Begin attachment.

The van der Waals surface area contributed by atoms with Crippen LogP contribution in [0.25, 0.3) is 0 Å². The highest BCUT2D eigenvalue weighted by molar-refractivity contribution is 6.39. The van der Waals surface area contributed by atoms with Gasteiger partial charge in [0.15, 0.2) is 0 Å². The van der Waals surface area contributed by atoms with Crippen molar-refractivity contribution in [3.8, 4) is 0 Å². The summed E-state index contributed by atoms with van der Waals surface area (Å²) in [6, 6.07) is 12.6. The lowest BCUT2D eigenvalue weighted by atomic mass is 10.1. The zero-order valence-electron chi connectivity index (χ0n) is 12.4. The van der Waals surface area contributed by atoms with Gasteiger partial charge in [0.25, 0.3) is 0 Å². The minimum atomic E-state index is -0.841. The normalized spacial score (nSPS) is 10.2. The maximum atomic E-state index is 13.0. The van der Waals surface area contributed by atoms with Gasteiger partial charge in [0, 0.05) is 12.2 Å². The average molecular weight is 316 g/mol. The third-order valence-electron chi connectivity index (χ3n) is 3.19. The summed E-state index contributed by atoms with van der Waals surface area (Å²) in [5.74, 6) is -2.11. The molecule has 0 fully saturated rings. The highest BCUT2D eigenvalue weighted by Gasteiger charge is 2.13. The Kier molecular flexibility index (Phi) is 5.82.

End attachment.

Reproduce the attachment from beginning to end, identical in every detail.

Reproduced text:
The van der Waals surface area contributed by atoms with Crippen LogP contribution in [0.25, 0.3) is 0 Å². The highest BCUT2D eigenvalue weighted by molar-refractivity contribution is 6.39. The van der Waals surface area contributed by atoms with Gasteiger partial charge in [0.15, 0.2) is 0 Å². The van der Waals surface area contributed by atoms with Crippen molar-refractivity contribution in [3.8, 4) is 0 Å². The summed E-state index contributed by atoms with van der Waals surface area (Å²) in [6, 6.07) is 12.6. The lowest BCUT2D eigenvalue weighted by atomic mass is 10.1. The zero-order valence-electron chi connectivity index (χ0n) is 12.4. The van der Waals surface area contributed by atoms with Gasteiger partial charge in [0.25, 0.3) is 0 Å². The minimum atomic E-state index is -0.841. The normalized spacial score (nSPS) is 10.2. The maximum atomic E-state index is 13.0. The van der Waals surface area contributed by atoms with Gasteiger partial charge in [0, 0.05) is 12.2 Å². The average molecular weight is 316 g/mol. The third-order valence-electron chi connectivity index (χ3n) is 3.19. The summed E-state index contributed by atoms with van der Waals surface area (Å²) in [5.74, 6) is -2.11. The molecule has 0 fully saturated rings. The highest BCUT2D eigenvalue weighted by Gasteiger charge is 2.13. The Kier molecular flexibility index (Phi) is 5.82.